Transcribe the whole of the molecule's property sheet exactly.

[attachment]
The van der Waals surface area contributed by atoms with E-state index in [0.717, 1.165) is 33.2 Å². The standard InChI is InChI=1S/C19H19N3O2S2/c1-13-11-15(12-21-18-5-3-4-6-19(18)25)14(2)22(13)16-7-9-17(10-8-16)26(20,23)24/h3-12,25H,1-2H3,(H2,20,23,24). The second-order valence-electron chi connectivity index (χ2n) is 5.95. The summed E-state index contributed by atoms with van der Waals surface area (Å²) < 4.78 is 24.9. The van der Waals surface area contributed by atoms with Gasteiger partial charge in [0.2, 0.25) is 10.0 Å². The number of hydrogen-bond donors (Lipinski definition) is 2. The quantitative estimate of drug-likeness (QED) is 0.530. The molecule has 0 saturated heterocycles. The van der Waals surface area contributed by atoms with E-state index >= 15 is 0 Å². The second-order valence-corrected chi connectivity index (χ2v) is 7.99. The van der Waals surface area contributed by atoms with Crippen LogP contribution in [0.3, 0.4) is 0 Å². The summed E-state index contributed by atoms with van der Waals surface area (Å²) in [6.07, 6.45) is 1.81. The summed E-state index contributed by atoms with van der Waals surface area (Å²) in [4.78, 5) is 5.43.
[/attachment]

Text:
The van der Waals surface area contributed by atoms with E-state index in [0.717, 1.165) is 33.2 Å². The standard InChI is InChI=1S/C19H19N3O2S2/c1-13-11-15(12-21-18-5-3-4-6-19(18)25)14(2)22(13)16-7-9-17(10-8-16)26(20,23)24/h3-12,25H,1-2H3,(H2,20,23,24). The second-order valence-electron chi connectivity index (χ2n) is 5.95. The summed E-state index contributed by atoms with van der Waals surface area (Å²) < 4.78 is 24.9. The van der Waals surface area contributed by atoms with Gasteiger partial charge in [0.2, 0.25) is 10.0 Å². The number of hydrogen-bond donors (Lipinski definition) is 2. The quantitative estimate of drug-likeness (QED) is 0.530. The molecule has 0 saturated heterocycles. The van der Waals surface area contributed by atoms with E-state index >= 15 is 0 Å². The second-order valence-corrected chi connectivity index (χ2v) is 7.99. The van der Waals surface area contributed by atoms with Crippen LogP contribution in [0.3, 0.4) is 0 Å². The summed E-state index contributed by atoms with van der Waals surface area (Å²) in [6.07, 6.45) is 1.81. The summed E-state index contributed by atoms with van der Waals surface area (Å²) in [4.78, 5) is 5.43.